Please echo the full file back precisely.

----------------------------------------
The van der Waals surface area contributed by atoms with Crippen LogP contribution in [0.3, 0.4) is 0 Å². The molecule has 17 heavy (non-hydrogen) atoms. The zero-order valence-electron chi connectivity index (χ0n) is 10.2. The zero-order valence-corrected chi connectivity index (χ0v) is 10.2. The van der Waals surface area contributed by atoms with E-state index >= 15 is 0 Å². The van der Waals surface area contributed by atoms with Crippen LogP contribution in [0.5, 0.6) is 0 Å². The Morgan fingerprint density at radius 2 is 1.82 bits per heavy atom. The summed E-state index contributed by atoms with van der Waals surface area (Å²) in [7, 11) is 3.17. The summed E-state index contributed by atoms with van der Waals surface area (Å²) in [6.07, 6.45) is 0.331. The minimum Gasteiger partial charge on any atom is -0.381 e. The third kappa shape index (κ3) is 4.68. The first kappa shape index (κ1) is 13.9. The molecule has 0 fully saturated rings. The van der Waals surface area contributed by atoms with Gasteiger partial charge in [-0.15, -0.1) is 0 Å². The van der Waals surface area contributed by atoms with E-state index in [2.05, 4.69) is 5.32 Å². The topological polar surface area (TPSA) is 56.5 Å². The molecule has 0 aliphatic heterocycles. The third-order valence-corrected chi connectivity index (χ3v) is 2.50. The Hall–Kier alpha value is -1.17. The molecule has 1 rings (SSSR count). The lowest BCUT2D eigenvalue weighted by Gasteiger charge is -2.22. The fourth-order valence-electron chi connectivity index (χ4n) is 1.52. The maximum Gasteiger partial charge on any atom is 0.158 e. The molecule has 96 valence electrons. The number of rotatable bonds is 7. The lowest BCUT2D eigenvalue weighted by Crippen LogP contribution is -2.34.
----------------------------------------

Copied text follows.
The van der Waals surface area contributed by atoms with Crippen LogP contribution in [0.3, 0.4) is 0 Å². The molecule has 17 heavy (non-hydrogen) atoms. The zero-order valence-electron chi connectivity index (χ0n) is 10.2. The zero-order valence-corrected chi connectivity index (χ0v) is 10.2. The van der Waals surface area contributed by atoms with E-state index >= 15 is 0 Å². The van der Waals surface area contributed by atoms with Crippen LogP contribution in [0.5, 0.6) is 0 Å². The Morgan fingerprint density at radius 2 is 1.82 bits per heavy atom. The summed E-state index contributed by atoms with van der Waals surface area (Å²) in [7, 11) is 3.17. The summed E-state index contributed by atoms with van der Waals surface area (Å²) in [6.07, 6.45) is 0.331. The minimum Gasteiger partial charge on any atom is -0.381 e. The third kappa shape index (κ3) is 4.68. The first kappa shape index (κ1) is 13.9. The molecule has 0 fully saturated rings. The van der Waals surface area contributed by atoms with Gasteiger partial charge in [-0.15, -0.1) is 0 Å². The van der Waals surface area contributed by atoms with E-state index in [2.05, 4.69) is 5.32 Å². The topological polar surface area (TPSA) is 56.5 Å². The molecule has 0 aliphatic heterocycles. The third-order valence-corrected chi connectivity index (χ3v) is 2.50. The Hall–Kier alpha value is -1.17. The molecule has 1 rings (SSSR count). The lowest BCUT2D eigenvalue weighted by Gasteiger charge is -2.22. The fourth-order valence-electron chi connectivity index (χ4n) is 1.52. The maximum Gasteiger partial charge on any atom is 0.158 e. The molecule has 96 valence electrons. The number of rotatable bonds is 7. The lowest BCUT2D eigenvalue weighted by Crippen LogP contribution is -2.34.